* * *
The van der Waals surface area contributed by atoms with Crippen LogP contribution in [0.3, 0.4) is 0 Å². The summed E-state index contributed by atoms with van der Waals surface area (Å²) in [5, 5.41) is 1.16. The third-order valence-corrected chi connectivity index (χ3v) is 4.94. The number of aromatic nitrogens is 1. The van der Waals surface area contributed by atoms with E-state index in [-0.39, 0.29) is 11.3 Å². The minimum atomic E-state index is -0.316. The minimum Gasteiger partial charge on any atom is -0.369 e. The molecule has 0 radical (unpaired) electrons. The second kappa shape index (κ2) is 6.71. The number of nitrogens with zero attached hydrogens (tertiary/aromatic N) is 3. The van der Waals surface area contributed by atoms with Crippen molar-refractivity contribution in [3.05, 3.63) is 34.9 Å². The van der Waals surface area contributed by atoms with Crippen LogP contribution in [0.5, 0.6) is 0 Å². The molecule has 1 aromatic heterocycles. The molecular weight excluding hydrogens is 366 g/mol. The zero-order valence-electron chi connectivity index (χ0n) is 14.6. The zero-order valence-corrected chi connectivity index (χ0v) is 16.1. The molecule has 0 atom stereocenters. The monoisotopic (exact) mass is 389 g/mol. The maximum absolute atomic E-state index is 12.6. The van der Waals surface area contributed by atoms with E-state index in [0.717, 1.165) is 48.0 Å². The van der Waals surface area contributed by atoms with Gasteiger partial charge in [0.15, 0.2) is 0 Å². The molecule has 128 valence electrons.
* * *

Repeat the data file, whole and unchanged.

The van der Waals surface area contributed by atoms with Crippen LogP contribution in [0.3, 0.4) is 0 Å². The summed E-state index contributed by atoms with van der Waals surface area (Å²) in [5, 5.41) is 1.16. The third-order valence-corrected chi connectivity index (χ3v) is 4.94. The number of aromatic nitrogens is 1. The van der Waals surface area contributed by atoms with E-state index in [-0.39, 0.29) is 11.3 Å². The minimum atomic E-state index is -0.316. The minimum Gasteiger partial charge on any atom is -0.369 e. The molecule has 0 radical (unpaired) electrons. The second kappa shape index (κ2) is 6.71. The number of nitrogens with zero attached hydrogens (tertiary/aromatic N) is 3. The van der Waals surface area contributed by atoms with Crippen molar-refractivity contribution in [3.05, 3.63) is 34.9 Å². The van der Waals surface area contributed by atoms with Crippen LogP contribution in [0.5, 0.6) is 0 Å². The molecule has 1 aromatic heterocycles. The molecular weight excluding hydrogens is 366 g/mol. The zero-order valence-electron chi connectivity index (χ0n) is 14.6. The zero-order valence-corrected chi connectivity index (χ0v) is 16.1. The molecule has 0 atom stereocenters. The monoisotopic (exact) mass is 389 g/mol. The maximum absolute atomic E-state index is 12.6. The van der Waals surface area contributed by atoms with E-state index in [0.717, 1.165) is 48.0 Å². The van der Waals surface area contributed by atoms with Gasteiger partial charge in [0.15, 0.2) is 0 Å². The molecule has 128 valence electrons.